Every time she is hospitalized for a major adverse event (stroke, breaking a hip, heart attack, etc.) she shuts down for a while. By which I mean she is overwhelmed by her own anxieties about death and dying, winding up in a nursing home for the rest of her life, losing control of her fate. Alright, I'm guessing. She rarely speaks directly about such things. And when her anxiety gets too high, she doesn't speak at all. She breathes through her mouth until her mouth is so dry that she can neither speak nor swallow.
The staff at every hospital she has ever been in (except one) interprets this as some severe neurological insult that must be evaluated thoroughly before anything else can be done with her. Up goes the sign over her bed, N.P.O. Medical jargon for Nothing by Mouth. Don't give food or water. She seems semi-comatose, and only groans when stimulated. The staff leaves her alone. Even with an IV, dehydration and starvation begin. Whatever the original condition that brought her to the hospital was, things get worse, by neglect. Neglect which only increases her own anxiety that she is really dying this time. The people who do speech and swallow evaluation won't be in until after the weekend, and all they'll find is that she can't speak or swallow.
"It's fairly common for old people to go into decline like this," says the physician on call. "We really can't give you a prognosis at this time."
What to do? Get there from wherever you are as fast as you can. Fly 3000 miles, call a cab, dump the suitcase at a hotel, get to the hospital. Walk into the room. Observe for a while to see if this is like the other times. Call the nurse. Describe the hospitalization syndrome in this patient. Ask for a sponge swab. Do what the nurse is forbidden to do. Swab the inside of her mouth with water. Rub her arms and shoulders. Speak to her. Swab some more.
An intelligible phrase comes out. Swab again. Another phrase. Conversation begins. Get a straw and give her a sip of water. She chokes and coughs a bit, but she swallows most of it. More conversation. Another swallow of water. The nurse begins to believe the narrative of hospitalization syndrome.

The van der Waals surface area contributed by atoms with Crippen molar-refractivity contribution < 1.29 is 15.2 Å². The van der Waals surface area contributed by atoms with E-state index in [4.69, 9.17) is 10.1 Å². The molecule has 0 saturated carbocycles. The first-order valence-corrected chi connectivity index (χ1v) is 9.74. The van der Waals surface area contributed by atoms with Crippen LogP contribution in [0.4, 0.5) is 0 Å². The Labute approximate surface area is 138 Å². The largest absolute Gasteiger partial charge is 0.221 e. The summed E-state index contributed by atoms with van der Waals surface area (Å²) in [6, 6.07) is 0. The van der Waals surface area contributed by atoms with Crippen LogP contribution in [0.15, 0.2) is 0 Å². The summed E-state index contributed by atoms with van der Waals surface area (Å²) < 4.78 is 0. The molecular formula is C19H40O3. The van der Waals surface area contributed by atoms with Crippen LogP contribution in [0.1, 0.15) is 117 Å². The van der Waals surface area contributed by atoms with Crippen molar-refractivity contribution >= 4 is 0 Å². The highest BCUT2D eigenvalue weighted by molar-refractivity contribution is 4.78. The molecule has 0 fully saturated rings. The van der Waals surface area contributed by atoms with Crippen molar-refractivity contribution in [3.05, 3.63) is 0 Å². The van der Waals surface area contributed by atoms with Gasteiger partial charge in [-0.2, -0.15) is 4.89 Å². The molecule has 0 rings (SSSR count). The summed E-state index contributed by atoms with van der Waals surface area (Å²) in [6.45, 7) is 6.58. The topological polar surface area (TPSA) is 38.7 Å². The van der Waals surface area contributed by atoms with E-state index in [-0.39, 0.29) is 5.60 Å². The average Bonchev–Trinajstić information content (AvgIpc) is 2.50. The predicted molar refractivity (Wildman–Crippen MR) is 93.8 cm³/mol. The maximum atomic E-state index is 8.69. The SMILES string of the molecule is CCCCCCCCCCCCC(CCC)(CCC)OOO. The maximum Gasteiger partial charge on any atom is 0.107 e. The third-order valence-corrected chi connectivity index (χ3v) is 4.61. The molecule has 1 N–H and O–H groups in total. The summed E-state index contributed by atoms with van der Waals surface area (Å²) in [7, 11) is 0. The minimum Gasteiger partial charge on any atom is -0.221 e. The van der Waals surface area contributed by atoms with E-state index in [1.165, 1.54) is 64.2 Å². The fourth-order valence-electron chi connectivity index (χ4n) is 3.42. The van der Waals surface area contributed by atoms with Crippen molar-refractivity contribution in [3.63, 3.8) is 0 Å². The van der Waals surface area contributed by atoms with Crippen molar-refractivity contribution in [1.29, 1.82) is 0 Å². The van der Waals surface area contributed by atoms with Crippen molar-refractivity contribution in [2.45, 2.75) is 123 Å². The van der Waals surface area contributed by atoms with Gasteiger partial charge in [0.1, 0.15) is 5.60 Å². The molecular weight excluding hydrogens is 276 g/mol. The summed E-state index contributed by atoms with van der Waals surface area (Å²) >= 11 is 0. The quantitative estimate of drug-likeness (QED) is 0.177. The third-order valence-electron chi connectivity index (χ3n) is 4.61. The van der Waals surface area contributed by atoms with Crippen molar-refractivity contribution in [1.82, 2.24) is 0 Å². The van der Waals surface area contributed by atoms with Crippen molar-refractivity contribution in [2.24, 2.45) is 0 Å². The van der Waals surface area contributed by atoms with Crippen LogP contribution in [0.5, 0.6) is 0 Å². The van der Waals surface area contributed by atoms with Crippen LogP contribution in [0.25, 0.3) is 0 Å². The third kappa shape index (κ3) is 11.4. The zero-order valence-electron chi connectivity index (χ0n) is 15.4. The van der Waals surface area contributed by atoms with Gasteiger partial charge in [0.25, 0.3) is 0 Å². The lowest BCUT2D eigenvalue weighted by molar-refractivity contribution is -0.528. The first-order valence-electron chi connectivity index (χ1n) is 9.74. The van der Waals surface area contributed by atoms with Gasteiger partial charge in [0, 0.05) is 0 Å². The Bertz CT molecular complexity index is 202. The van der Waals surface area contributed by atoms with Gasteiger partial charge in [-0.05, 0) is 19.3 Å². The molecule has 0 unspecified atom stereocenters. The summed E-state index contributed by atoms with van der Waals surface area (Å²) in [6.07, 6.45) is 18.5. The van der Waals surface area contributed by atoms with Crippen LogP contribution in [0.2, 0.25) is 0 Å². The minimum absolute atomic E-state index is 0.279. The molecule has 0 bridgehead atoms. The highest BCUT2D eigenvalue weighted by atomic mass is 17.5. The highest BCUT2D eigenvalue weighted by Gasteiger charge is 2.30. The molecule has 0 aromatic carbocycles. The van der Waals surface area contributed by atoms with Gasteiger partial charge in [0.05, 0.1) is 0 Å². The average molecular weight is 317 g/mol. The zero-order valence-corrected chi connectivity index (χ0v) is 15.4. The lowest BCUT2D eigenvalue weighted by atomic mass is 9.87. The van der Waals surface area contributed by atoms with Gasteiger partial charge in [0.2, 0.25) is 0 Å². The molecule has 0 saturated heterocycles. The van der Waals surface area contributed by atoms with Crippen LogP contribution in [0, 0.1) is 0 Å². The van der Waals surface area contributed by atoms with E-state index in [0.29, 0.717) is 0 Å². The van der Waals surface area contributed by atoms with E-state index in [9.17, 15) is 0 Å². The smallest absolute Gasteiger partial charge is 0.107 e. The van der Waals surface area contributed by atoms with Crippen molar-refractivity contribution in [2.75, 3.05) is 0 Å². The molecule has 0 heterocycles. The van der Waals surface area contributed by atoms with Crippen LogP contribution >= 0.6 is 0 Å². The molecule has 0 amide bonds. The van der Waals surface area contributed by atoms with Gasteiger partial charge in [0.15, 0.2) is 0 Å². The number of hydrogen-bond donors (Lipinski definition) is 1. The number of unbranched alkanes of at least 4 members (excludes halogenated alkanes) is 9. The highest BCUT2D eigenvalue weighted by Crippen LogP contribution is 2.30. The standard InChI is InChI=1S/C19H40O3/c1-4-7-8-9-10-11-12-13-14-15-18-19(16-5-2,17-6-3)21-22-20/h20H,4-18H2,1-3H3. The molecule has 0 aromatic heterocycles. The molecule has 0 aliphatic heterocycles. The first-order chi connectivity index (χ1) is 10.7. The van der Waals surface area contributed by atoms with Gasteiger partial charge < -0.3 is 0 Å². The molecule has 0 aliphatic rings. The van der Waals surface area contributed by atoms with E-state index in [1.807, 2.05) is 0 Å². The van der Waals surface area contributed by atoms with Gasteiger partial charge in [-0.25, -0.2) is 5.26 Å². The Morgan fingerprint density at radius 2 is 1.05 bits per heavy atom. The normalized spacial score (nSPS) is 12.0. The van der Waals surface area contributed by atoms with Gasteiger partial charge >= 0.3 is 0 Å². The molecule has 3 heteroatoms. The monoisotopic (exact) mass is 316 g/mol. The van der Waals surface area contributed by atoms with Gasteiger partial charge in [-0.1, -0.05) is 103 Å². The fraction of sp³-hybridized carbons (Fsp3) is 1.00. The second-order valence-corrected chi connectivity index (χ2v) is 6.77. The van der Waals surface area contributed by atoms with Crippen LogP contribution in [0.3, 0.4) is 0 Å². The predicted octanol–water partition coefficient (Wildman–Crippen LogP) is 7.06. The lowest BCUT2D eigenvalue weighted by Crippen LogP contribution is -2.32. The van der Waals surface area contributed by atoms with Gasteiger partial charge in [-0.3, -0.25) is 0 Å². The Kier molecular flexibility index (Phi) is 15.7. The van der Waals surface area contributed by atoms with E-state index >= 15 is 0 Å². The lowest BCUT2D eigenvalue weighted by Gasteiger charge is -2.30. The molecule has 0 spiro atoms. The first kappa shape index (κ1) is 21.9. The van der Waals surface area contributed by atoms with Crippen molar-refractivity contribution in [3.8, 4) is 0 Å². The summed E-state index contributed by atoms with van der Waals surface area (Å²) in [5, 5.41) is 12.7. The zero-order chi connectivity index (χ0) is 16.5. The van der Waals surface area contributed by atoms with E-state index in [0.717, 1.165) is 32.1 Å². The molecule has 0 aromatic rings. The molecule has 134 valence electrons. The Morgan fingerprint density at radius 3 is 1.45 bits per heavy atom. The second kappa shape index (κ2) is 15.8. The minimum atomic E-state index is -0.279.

The next days are spent training the staff to hydrate and feed her like an infant. She cannot feed herself. Yes, maybe she did have another stroke. But we had to do this for the hip and the other things, too. It happens every time. The anxiety will keep her brain unwired until she gets out of the hospital, out from under the shadow of death. And unless she is fed, she will not get out. Really fed. Even when the staff learns that they must hand feed her, the shift change brings on a new person who brings in a meal and asks if she wants to be fed. She says no, and he leaves. Eventually someone comes to take away the untouched tray.
So one must check, every meal, every day, except for that one remarkable hospital. The one that can be trusted to really take care of old people. The one that lets you take a night off, or even a day. The one that even checks for the usual infections without being told.
Otherwise, generally, hospitals are dangerous places for old people. Without an assertive advocate, elderly patients can die from what is effectively neglect by a well-intentioned staff. That's what I've been re-learning the last couple of weeks. Oh, there was a new twist this time. A change of blood pressure medicine that left her slipping into and out of psychosis for days, even after it was changed back.